Down here, in the dim, wet halls where all Pilsner Urquell used to be lagered in great wooden barrels, they still make a small amount of it in the old, traditional way: fermented in open vats, aged in the big barrels that are still made by an onsite cooperage, and cooled by the natural temperature of the earth. They do that to make sure the beer made the modern way tastes the same as the old school stuff.
|Vaclav handing Thomas his first beer|
And there I was, in the very birthplace of pilsner, drinking fresh-as-life beer tapped directly from those barrels, with none other than the Pilsner Urquell brewmaster, a huge blond bear of a man named Vaclav Berka. It was cool, deliciously zingy with Saaz hop aroma and bitterness, and fantastically fresh.
The second moment was in mid-October. It was my son’s 21st birthday, and I managed to get him to hold off having a drink until 4:30 in the afternoon. That was when we went to a Pilsner Urquell event (at City Tap House), and my son’s first legal beer was a Pilsner Urquell, tapped and handed to him by a huge blond bear of a man . . . named Vaclav Berka. I got the next one, and it was cool, deliciously zingy with Saaz hop aroma and bitterness, and fantastically fresh....
And you can read the rest of that story here. It's a trade journal piece, but a good piece. And I have a follow-up, too. Yesterday I picked up a liter of unpasteurized Pilsner Urquell in the beautiful bottle you see to the left. I got it from the people at Muller Beverage, who told me it was one of only 60 in the country (edit: Ahhh...no. It was actually one of 60 that Muller got, which is quite a bit different! I was moving fast, and it was a simple misunderstanding. My apologies to all). They also told me I should drink it right away, because it had been held up in shipping because of Hurricane Sandy (that bastard).
So I did. I picked up some lobsters at a local supermarket (I'd say where and give them a plug, but they sold me a piece of bad bluefish at the same time, so screw 'em), got some barbecue mushrooms at the farmer's market, and went home to Cathy and Thomas. I popped open the liter, poured it into two beautiful Pilsner glasses I got at the Grey Lodge some years back and cherish, and Thomas's mug (which you see in Vaclav's big hand above), and we drank that sweet thing... And we all said, hey, that's pretty good! And it was. I hope the whole Express Shipped Cold thing works out, because then we'll see more of this kind of thing, and it won't just be lucky journalists and bar owners who get this delicious stuff.
I have no idea how it compares to the stuff you drank, but I'm really enjoying the cold-shipped Urquell. Especially the 4-packs of 500 ml cans for $3.49. Wow.
"...who told me it was one of only 60 in the country."
For probably the first time ever -- I feel like one of those BA members who have to get their paws on something rare -- I want one!
" I hope the whole Express Shipped Cold thing works out"...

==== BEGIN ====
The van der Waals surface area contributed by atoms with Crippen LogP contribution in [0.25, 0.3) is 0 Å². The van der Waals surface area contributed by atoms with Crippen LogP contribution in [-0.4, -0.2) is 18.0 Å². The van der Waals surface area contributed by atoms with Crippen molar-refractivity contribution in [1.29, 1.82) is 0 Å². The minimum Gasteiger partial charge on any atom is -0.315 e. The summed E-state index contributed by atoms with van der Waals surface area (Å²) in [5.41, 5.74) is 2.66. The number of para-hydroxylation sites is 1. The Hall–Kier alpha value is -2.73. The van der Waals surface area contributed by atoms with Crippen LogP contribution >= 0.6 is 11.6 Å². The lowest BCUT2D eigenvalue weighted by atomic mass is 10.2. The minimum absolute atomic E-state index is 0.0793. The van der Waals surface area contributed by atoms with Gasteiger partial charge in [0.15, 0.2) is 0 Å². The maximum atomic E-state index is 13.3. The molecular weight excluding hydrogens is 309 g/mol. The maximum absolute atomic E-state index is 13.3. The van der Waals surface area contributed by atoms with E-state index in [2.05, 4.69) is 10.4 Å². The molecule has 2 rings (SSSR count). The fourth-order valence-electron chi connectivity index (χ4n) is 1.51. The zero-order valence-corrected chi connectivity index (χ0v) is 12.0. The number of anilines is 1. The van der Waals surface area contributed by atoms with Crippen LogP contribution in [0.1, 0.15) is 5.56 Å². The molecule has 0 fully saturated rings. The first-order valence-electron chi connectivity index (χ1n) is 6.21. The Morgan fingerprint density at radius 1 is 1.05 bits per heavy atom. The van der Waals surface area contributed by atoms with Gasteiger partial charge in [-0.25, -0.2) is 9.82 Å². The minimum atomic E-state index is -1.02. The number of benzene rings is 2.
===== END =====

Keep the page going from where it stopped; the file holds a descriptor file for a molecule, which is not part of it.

I've really enjoyed the Shipped Cold stuff, esp. the 500 ml cans sold for $3.49-3.99 a four pack in the Chicago area.
Lew, is Shipped Cold different from the canned Urquell we get in Canada? The latter, by interpretation of date codes, usually arrive here about 8 weeks after packaging, which is darn fast, comparable to domestic beer shipping times. And it tastes great (the can, I don't but the green bottle which never tastes as good to me).
I have drunk Urquell in Prague on draft and this canned stuff is almost as good.
It is still the best pilsner lager in the world IMO.
P.S. I don't think the unfiltered version you can get sometimes in CZ is half as good as the filtered one. This beer needs filtration otherwise the yeast dominates the taste. IMHO.
Gary, Vaclav told me -- barring crap like Sandy! -- that the stuff should be in U.S. wholesalers' warehouses 31 days after leaving the brewery packaging line. That's pretty fast indeed, and it really is shipped in containers with individual, self-contained refrigeration units. Don't know that I agree about the unfiltered stuff, though. What we had was "lightly" filtered; maybe an ongoing process?
Lew you should be catching your own Bluefish off the Jersey shore. ;)
Many years ago I asked the brewer how much more alcohol and hops are added for the export version. Still waiting for an answer.
Lew, thanks. The canned beer we get definitely has a 9 month BBD, since I wrote my last comment, I've seen the production dates and expiry dates stated literally on the cardboard cases, and they always span 9 months.
That was my previous inference anyway, so I am right that it comes on the retail shelves in Ontario 60 days (sometimes up to 80 or 90) after packaging, but never 30.
This is why I am wondering if the 30 day refrigerated stuff sent to the U.S. is different.
But anyway, our canned Urquell is great, very reliable.
P.S. A light veil won't hurt Urquell and may help flavor a bit, but I've had too many gauzy lagers and ales said to be unfiltered which in my opinion are wrong for the style unless it is Keller Beer or Wheat Beer (or some Belgian ales). The problem is the yeast covers over the other elements! Never a problem with the exported canned Urquell, and yet as in any beer, the yeast background is still there, its contribution is still felt.
Got a response on that export question from the brewery.
"To clarify – Pilsner Urquell is Pilsner Urquell. Nothing different is done in the brewing for a “US Specific” brew. The only thing different for a batch produced for the US is that the label on the bottle and the packaging configurations (ex: fully enclosed 6pack vs wrap-style 4pk, etc) are different. The actual beer is exactly the same as the non-export."
Happy to help.
It was me developing the beer tap from Pilsner Urquell in this picture!
So nice to see it!
hugs and beers from Italy!
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